Anorexia Loves Travelling


If you are in a place in your own recovery journey where discussion of relapse, recovery struggles or weight loss is a potential trigger, I’d first and most importantly commend you deeply for the awareness and recognition of your own needs, and encourage you to consider skipping over this post. 

This is something I wasn’t sure I wanted to share, and that’s why I’ve hesitated to post about it until now, but I think therefore it is absolutely something I need to share. Honesty has  blown my life open in the best way, especially as it pertains to recovery. It is also a conversation had with people I’ve spent time with since coming home: in part a preemptive move to soften any alarm bells and in part as an ongoing open conversation about where I am. Because there is nothing more scary nauseating panic-inducing freeing than being open with your ugliest stuff.

I could have also titled this : “NO ONE PANIC, OKAY?”

Anorexia loves travelling. This was something I actually knew before I left in April. Five years ago, on a month-long Europe trip, the first travel abroad I’d done, I lost a bunch of weight. A noticeable, significant amount in the course of about a month. I was actively under-eating, we were moving constantly, and I was in the place of my disorder that I was all-in. It would take more than 3 years after this before loved ones’ concern would convince me to pursue recovery at all, but during that trip, it was anorexia’s dream come true. Unsupervised, almost effortless* weight loss. It feels absolutely shameful to even type that out. But I knew pre-Bali, a year and a half into solid, consistent, upward-motion recovery, that whether anyone explicitly said it or not, those who had been there then, would fear that the same thing would happen this time.

*effortless is not really the right word but after sitting on this for days I don’t know how else to fully explain it. No one with or without an eating disorder should find it effortless to fuel on as little as I was, but being accustomed to it at that time, I remember feeling like it was easy.

I want to be really clear that at no point before I left, did I plan to use travel as a means to re-engage in restriction or my previous relationship with food. I was, on the contrary, hyper-aware of the risks of being on my own and with the blueprint of travels past. While in Bali, I took full advantage of the love surrounding me, dug as deep as I could and leaned into the support I had there when I needed it. But the reality is, I didn’t have my eye on it when I branched out solo. I tried to live in every moment, and was so busy putting one flipflopped foot in front of the other from one side of the world to the next, I barely thought about recovery. It was a blessing and a curse because the peace of mind also meant that I didn’t consider eating off-schedule, in unfamiliar places, without compensating for the amount of movement and heat. And by the time it was clear enough to me the degree of what was happening, I was close to coming home. It took everything I had to message my parents, it was excruciating to admit that I had slipped, and terrifying to think that I would hurt or worry the people I love back home.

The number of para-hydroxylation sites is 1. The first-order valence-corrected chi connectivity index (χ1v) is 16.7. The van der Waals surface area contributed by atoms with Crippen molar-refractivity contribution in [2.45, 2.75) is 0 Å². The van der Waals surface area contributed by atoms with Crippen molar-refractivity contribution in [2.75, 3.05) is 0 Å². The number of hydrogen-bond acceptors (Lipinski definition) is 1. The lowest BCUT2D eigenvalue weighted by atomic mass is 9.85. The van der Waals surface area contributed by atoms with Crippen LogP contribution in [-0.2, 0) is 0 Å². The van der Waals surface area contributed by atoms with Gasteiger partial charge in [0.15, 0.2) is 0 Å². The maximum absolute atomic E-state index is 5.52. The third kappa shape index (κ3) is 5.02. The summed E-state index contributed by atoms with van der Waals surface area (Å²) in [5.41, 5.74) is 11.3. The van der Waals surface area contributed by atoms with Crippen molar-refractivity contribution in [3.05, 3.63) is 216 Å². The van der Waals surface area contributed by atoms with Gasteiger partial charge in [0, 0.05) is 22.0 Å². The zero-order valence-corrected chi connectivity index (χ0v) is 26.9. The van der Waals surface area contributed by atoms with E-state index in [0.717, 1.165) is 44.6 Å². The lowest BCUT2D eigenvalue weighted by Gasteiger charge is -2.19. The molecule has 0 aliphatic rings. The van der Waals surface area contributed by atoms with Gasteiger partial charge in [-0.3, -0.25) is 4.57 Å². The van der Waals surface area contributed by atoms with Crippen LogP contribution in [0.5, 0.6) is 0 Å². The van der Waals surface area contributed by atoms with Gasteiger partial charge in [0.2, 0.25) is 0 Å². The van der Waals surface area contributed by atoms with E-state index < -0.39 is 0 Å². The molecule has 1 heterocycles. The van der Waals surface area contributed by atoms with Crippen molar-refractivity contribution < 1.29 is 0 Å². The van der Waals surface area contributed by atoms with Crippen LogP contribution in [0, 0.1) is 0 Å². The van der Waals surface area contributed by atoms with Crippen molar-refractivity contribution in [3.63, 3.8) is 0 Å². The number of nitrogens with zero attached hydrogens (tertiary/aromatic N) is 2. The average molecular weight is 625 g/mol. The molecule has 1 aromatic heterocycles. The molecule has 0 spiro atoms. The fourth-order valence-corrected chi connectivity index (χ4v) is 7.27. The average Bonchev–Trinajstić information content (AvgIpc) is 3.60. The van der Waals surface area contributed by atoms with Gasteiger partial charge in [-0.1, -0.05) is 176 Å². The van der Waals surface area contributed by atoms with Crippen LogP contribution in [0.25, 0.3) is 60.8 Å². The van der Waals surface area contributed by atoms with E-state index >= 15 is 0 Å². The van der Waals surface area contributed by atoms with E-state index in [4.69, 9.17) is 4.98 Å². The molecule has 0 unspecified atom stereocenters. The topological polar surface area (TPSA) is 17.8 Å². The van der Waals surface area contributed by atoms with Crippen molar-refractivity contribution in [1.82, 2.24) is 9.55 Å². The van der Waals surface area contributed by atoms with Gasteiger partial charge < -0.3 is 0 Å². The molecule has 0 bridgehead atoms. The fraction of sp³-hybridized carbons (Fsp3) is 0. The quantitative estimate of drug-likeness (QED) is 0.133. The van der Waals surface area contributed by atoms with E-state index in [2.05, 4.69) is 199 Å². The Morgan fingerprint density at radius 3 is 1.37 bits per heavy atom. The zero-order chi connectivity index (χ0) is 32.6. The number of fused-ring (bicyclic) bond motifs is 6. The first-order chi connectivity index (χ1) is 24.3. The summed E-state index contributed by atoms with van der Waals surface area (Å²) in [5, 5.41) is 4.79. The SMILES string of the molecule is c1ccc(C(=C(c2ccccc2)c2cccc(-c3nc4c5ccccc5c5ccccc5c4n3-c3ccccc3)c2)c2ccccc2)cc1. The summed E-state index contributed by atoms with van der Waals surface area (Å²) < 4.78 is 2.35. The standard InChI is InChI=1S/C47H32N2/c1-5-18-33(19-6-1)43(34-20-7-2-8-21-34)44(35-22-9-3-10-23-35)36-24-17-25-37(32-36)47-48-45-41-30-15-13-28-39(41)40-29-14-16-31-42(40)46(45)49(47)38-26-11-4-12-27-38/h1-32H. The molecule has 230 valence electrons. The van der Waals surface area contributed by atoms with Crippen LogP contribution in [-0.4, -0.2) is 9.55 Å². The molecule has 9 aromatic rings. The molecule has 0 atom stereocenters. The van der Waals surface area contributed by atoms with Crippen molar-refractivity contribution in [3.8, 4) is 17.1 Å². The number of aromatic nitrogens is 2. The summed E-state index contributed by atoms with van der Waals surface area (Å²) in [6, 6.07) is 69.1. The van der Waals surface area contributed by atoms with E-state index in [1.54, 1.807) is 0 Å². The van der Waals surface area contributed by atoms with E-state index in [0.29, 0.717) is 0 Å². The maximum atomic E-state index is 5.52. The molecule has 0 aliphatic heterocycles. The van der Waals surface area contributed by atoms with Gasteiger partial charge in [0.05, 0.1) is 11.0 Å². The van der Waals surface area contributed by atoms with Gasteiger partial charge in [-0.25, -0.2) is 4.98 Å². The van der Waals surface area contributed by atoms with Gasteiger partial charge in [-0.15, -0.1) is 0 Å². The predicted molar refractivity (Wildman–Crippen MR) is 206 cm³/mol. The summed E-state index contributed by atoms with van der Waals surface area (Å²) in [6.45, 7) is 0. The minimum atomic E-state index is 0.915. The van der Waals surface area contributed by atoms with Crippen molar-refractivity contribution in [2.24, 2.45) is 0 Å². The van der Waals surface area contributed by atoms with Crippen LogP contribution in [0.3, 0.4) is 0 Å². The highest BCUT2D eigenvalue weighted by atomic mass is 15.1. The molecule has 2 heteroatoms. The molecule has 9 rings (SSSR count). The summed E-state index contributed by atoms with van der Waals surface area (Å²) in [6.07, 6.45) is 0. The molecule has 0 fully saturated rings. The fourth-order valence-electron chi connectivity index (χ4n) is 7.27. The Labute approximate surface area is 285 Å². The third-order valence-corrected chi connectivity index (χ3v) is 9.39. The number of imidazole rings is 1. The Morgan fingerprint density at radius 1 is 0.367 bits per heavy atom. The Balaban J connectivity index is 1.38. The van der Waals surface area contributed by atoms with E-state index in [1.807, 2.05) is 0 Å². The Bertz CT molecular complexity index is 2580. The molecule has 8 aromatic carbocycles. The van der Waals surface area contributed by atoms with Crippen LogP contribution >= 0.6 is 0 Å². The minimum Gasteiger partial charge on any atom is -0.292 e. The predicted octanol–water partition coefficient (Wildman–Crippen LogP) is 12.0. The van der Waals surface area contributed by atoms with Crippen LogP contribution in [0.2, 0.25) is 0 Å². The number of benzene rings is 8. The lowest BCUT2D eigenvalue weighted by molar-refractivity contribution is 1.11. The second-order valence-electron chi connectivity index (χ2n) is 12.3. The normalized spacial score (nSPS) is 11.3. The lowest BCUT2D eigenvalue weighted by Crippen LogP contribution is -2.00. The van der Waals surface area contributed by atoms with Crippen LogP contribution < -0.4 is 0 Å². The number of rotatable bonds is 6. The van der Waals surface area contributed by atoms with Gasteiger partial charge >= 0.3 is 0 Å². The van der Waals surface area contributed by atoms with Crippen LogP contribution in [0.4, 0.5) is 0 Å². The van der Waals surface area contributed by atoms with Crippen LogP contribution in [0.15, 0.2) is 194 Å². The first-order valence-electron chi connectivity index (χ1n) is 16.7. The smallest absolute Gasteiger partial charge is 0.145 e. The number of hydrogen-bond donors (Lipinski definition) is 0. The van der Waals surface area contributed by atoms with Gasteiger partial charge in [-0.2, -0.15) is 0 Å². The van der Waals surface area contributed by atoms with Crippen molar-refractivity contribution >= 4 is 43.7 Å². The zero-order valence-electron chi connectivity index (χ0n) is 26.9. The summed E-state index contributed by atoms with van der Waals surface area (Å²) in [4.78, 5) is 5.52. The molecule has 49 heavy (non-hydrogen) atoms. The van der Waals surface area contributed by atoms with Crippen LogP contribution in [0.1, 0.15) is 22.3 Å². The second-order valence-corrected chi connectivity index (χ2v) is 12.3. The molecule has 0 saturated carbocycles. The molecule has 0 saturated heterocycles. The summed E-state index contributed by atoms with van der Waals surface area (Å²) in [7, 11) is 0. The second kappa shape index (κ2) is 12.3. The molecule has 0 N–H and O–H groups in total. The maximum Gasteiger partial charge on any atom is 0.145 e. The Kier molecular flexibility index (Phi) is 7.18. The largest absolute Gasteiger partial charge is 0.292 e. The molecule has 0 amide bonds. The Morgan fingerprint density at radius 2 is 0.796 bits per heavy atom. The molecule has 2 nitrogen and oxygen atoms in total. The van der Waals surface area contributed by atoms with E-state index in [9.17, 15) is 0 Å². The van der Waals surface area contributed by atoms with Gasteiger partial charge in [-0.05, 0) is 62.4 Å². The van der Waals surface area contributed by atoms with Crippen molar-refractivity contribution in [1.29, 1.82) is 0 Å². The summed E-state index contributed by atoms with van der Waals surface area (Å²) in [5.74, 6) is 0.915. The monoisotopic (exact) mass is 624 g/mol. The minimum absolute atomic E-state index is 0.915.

And the plot twist, which I should know by now is not a plot twist whatsoever, is that while any weight loss is concerning to those who are supporting an anorexia recoverer-in-training, no one was angry, or disappointed. They were there, just like before, holding space, and believing that I was still as capable and worthy as ever. This time, though, I have skills, support and the transparency to lean into and lean on.

The irony of jumping out of planes, climbing cliffs, driving solo through Australia and not being able to eat a sandwich is not lost on me. I know the work that needs to be done. Anorexia sometimes appears to have me on the ropes, but I am not throwing in the towel. I’m not finished. And even when I feel like I’m failing at it, recovery is still a piece of my life. A piece I am bringing back into the foreground. If I’m not hiding, my eating disorder can’t hide either, and shadowy secrecy is where anorexia lives and grows.

So I’m sharing this because maybe you need to hear this and maybe I need to hear it myself: It’s ok. Recovery of any kind is not linear. I have heard this; you probably have too. But it’s said so much that the impact can get lost. Recovery is not linear. And this isn’t an eating disorder thing, or even a mental health thing. This is a life thing. Setbacks, step-backs, or steps off the tracks. The difference between going completely off the rails and getting back in the ring is recognition, the ability to reach out and be vulnerable in your vulnerable moments with the people who hold space for you. (PS: I’m one of those people, who is holding space for you. Yes, you. I promise.)

We are still in this fight. *ding ding ding*



I’m not always okay.

I will be, I promise.




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